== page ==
Experimental determination of the Si isotope fractionation factor between liquid metal and liquid silicate

Remco C. Hin*, Caroline Fitoussi, Max W. Schmidt, Bernard Bourdon

*Corresponding author for this work

Research output: Contribution to journalArticle (Academic Journal)peer-review

48 Citations (Scopus)


The conditions of core formation and the abundances of the light elements in Earth's core remain debated. Silicon isotope fractionation provides a tool contributing to this subject. We present experimentally determined Si isotope fractionation factors between liquid metal and liquid silicate at 1450 °C and 1750 °C, which allow calibrating the temperature dependence of Si isotope fractionation. Experiments were performed in a centrifuging piston cylinder at 1 GPa, employing both graphite and MgO capsules. Tin was used to lower the melting temperature of the metal alloys for experiments performed at 1450 °C. Tests reveal that neither Sn nor C significantly affects Si isotope fractionation. An alkaline fusion technique was employed to dissolve silicate as well as metal phases prior to ion exchange chemistry and mass spectrometric analysis. The results show that metal is consistently enriched in light isotopes relative to the silicate, yielding average metal-silicate fractionation factors of -1.48 ± 0.08‰ and -1.11 ± 0.14‰ at 1450 °C and 1750 °C, respectively. The temperature dependence of equilibrium Si isotope fractionation between metal and silicate can thus be described as δ30 SiMetal-Silicate = - 4.42( ± 0.05) × 106/T2. The Si isotope equilibrium fractionation is thus about 1.7 times smaller than previously proposed on the basis of experiments. A consequence of this smaller fractionation is that the calculated difference between the Si isotope composition of the bulk Earth and that of the bulk silicate Earth generated by core formation is smaller than previously thought. It is therefore increasingly difficult to match the Si isotope composition of the bulk silicate Earth with that of chondrites for metal-silicate equilibration temperatures above ~2500 K. This suggests that Si isotopes were more sensitive to the early stages of core formation when low oxygen fugacities allowed significant incorporation of Si into metal.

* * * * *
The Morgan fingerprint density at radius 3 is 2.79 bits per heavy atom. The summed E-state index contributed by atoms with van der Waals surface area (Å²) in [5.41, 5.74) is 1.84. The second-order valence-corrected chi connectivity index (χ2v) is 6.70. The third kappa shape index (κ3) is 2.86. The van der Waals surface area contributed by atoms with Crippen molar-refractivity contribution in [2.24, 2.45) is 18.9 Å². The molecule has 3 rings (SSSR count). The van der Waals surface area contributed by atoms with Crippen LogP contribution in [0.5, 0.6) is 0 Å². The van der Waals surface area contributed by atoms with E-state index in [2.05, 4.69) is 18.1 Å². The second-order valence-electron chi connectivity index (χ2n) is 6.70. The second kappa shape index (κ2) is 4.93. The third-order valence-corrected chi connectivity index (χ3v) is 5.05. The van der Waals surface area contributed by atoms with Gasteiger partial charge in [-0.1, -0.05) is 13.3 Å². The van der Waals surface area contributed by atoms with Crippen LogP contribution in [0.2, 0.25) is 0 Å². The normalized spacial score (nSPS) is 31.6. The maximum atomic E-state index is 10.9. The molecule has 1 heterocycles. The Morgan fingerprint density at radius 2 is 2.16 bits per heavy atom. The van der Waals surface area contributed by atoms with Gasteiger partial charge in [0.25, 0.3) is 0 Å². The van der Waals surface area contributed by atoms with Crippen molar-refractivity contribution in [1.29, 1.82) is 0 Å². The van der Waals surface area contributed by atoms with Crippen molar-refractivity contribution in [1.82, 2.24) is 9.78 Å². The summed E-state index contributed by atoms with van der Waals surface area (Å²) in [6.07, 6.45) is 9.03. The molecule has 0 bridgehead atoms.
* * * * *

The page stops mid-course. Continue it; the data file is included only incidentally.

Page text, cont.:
Original languageEnglish
Pages (from-to)55-66
Number of pages12
JournalEarth and Planetary Science Letters
Publication statusPublished - 1 Feb 2014


  • Core formation
  • Metal-silicate experiments
  • Si isotope fractionation


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